gersaint’s shop sign
By itself, Watteau’s Gilles reveals how far Watteau had cut his style off from the rococo decorators. He continued in pursuit not so much of natural appearances as of human nature. Of course, he understood that the two can go together; and he was to bring them together in one final, supreme, and large-scale treatment, self-commissioned: L’Enseigne de Gersaint.
Because quite early (around 1744) it left France for Frederick the Great’s collection at Berlin, the picture was not there to help Diderot, for instance, to comprehend Watteau’s art. But it may well have influenced the young Chardin, very different though it is from anything he produced. It is a key document, as well as a masterpiece, in which almost every eighteenth-century artistic interest is contained – except the moral one. It is decoration, and trompe-l’oeil decoration, intended for the front of Gersaint’s shop – probably for that reason composed, as well as cut, in two halves; not only does it give the illusion of dissolving the shop wall, so that one steps directly in from the street, but the illusion is itself witty: expanding the poky reality of a shop on the Pont Notre-Dame to this grandiose room, with its glimpse of a tall-windowed salon beyond, papered with pictures that Gersaint probably never owned. Thus, though it is genre, it is enchanted genre, animated not only by wit but by a ubiquitous eroticism no longer conveyed through the presence of cupids. It is the paint itself which communicates an almost feverish excitement, a hectic vitality, to the society assembled here in autumn colours, chrysanthemum tones of bronze and yellow and pink, set off by black and silver-grey.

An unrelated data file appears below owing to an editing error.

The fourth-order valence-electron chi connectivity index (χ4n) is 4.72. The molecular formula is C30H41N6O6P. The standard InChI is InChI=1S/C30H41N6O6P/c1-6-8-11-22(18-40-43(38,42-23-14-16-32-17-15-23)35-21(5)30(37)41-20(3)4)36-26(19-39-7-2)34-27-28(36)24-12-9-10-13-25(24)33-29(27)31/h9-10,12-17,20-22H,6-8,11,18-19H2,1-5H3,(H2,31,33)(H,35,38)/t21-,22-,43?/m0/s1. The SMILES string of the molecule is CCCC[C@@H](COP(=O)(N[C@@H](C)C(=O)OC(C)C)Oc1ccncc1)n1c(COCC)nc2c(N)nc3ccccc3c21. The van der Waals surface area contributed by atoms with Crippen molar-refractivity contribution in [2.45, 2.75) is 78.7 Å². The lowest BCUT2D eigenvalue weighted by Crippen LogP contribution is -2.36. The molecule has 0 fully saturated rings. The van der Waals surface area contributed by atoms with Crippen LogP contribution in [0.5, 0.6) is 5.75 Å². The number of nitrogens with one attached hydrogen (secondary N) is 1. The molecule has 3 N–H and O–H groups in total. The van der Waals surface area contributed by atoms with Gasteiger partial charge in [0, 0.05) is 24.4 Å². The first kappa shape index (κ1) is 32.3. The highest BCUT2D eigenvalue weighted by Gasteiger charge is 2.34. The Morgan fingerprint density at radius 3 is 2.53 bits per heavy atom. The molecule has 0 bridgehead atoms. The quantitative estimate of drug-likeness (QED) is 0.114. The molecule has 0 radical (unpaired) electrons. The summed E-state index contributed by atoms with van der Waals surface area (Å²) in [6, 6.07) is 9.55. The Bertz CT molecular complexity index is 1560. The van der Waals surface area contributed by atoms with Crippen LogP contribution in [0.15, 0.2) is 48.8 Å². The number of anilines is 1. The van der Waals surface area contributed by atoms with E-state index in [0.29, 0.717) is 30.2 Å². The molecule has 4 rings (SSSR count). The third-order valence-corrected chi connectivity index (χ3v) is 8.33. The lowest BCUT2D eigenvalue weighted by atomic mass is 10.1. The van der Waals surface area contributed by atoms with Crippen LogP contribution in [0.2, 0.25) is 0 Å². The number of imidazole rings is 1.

Commonly, the painting is interpreted as a commentary on the shift in aristocratic culture – or relief – that occurred during the government of the more licentious Régent Philippe II, Duke of Orléans (1715–1723), after the death of Louis XIV and before the accession to the throne of Louis XV. The boxing of Pierre Mignard’s portrait of the deceased king implies the end of the old régime.
The artworks in the painting are set alongside the actions of high-society criticism. The young man offering his hand to the woman in pink is set against a series of female nudes, while puritanical figures in portraits at the left seem to look down disapprovingly. At the right, there are numerous images of orgies and naked figures, implying that art expresses the hidden lustful feelings of the genteel figures in the shop, who merely gaze at one another or engage in polite gestures of intimacy.
Artist Jean-Antoine Watteau created �Gersaint�s Shop Sign, or as it is known in its original French language �L�Enseigne De Gersaint�, in 1720, the year before his death. It was to be his final painting. This oil on canvas creation represents a captured moment of joy and celebration as the figures discover new treasures to bring home. A man offers his hand to a woman to welcome her into the shop, while the clerks happily ring up the sales. Jean Antoine Watteau�s skilful brushstrokes clearly define the delicate white lace and silk materials of the dresses, as well as the textured linens worn by the man pulling out the portrait of Louis XIV.
Gersaint�s Shop Sign (L�enseigne de Gersaint)